28 Oct 2015 2:30 PM GMT
The Centre in a significant submission today told the Supreme Court that it has barred foreign nationals from commissioning surrogacy in India under its proposed Assisted Reproductive Technology (ART) Regulation Bill, 2014.The court is hearing a Public Interest Litigation filed by Advocate Jayashree Wad who said the country has virtually become a “baby factory” as a large number of...
The Centre in a significant submission today told the Supreme Court that it has barred foreign nationals from commissioning surrogacy in India under its proposed Assisted Reproductive Technology (ART) Regulation Bill, 2014.
The court is hearing a Public Interest Litigation filed by Advocate Jayashree Wad who said the country has virtually become a “baby factory” as a large number of foreign couples have been coming to India in search of surrogate mothers.
On October 15, the last date of hearing, Justice Ranjan Gogoi heading the bench hearing the PIL had sought the centre’s view saying: “What are you doing about it You (Government) are allowing trading of human embryo. Commercial surrogacy should not be allowed but was still going on unabated as ‘business’ in the country without any legal sanctity.
The affidavit says the proposed legislation aims at proper regulation and supervision of ART clinics and banks in the country and to prevent misuse of this technology, including surrogacy, and for safe and ethical practice of these services.
The Bill was under consideration in the Union Ministry of Health and Family Welfare for quite some time.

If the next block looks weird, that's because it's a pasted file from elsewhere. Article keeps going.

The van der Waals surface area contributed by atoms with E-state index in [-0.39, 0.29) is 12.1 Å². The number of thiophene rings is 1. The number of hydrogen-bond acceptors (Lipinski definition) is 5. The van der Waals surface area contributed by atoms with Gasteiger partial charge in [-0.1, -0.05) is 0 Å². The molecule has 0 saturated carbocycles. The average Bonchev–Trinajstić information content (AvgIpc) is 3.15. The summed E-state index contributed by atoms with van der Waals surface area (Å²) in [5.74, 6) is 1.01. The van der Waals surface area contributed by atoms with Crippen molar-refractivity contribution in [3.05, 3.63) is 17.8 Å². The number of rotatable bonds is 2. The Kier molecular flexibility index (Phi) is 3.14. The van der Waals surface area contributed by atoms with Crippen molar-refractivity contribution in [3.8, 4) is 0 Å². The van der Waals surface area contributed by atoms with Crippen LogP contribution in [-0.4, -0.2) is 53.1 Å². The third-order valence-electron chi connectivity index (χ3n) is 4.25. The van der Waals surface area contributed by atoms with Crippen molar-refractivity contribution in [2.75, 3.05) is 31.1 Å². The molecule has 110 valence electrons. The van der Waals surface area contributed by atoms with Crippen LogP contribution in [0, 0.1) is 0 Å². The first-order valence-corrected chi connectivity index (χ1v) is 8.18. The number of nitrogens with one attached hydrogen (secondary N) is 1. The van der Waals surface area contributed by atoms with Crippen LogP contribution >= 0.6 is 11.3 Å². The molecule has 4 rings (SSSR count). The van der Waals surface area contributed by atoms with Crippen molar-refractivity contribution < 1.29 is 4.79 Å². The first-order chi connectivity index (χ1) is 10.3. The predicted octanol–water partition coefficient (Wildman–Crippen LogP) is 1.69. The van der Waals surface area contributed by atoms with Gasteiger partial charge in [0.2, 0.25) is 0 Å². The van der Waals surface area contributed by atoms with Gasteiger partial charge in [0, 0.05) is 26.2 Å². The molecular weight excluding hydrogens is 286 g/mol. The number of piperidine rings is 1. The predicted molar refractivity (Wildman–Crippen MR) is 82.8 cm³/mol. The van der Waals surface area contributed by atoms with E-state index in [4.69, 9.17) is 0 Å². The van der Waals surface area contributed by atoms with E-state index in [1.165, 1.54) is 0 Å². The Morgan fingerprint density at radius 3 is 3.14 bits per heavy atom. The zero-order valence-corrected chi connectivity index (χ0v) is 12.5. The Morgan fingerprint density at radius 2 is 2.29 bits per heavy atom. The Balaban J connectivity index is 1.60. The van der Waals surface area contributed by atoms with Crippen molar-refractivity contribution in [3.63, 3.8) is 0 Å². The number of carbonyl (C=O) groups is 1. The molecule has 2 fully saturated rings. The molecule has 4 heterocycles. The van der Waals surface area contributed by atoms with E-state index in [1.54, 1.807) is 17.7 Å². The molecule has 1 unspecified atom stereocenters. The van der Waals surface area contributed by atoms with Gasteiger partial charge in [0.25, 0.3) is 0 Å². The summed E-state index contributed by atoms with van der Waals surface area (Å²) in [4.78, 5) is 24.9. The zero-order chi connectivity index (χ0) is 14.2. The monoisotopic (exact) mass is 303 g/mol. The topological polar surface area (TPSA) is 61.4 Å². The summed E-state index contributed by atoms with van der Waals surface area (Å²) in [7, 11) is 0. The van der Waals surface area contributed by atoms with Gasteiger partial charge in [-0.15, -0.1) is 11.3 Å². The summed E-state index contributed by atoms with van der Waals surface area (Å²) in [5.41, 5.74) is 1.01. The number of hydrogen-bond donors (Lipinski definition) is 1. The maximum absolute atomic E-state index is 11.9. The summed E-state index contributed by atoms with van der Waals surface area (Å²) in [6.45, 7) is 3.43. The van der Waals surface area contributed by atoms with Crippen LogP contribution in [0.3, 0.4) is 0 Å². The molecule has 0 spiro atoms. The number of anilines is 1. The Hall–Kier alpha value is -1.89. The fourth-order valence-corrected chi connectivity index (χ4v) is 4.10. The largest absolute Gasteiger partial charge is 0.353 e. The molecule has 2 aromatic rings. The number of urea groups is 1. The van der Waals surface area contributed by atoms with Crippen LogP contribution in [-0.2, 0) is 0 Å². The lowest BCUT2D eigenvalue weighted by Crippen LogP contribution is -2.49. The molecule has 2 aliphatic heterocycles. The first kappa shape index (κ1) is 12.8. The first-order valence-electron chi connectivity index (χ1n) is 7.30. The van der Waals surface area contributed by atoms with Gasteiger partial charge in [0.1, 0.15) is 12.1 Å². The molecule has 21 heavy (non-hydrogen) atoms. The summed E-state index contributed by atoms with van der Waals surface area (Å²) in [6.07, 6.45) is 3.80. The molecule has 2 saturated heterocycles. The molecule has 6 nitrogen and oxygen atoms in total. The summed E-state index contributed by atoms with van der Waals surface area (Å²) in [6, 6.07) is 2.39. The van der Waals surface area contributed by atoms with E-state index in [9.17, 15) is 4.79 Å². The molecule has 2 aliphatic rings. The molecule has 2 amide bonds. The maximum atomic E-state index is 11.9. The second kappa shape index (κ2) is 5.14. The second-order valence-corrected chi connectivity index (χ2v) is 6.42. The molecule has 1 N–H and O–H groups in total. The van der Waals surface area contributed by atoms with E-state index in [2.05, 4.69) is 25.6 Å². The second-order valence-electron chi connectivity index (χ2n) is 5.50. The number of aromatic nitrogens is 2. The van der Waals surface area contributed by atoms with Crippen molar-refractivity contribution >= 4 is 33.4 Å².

The Bill makes it mandatory for the couple to be married with the marriage sustaining for at least two years.
They will further need to submit a certificate, attested by the appropriate government authority of that country, conveying that the woman is unable to conceive.
The Government has proposed that surrogacy for foreigners in India shall not be allowed but surrogacy shall only be permissible to overseas citizens of India (OCIs), people of Indian origin (PIOs), non resident Indians (NRIs) and any foreigner married to an Indian citizen.
The eligible couple will have to produce a duly notarised agreement with the prospective Indian surrogate mother.
Further, they have to produce an undertaking that they would take care of the child/children born through surrogacy. Moreover, commissioning surrogacy in India would not be easy for foreigners married to an Indian because there are other conditions to do so.
The apex court had asked the government to bring commercial surrogacy within the ambit of law. It had asked the government to clarify whether a woman who donates her egg in commercial surrogacy can be said to be the only mother or both surrogate and genetic mother can be said to be mothers of the child.
The bench had also asked the Centre whether commercial surrogacy amounts to economic and psychological exploitation of the surrogate mother and whether the practice is inconsistent with dignity of womanhood. Solicitor General Ranjit Kumar told the bench earlier that a surrogacy bill was being deliberated upon to regulate the issue and bill would be introduced in Parliament very soon.
In 2013, the Centre issued a notification allowing import of human embryos for artificial reproduction paving the way for foreign couples to bring in frozen human embryos and rent a surrogate womb in India.
Image from here.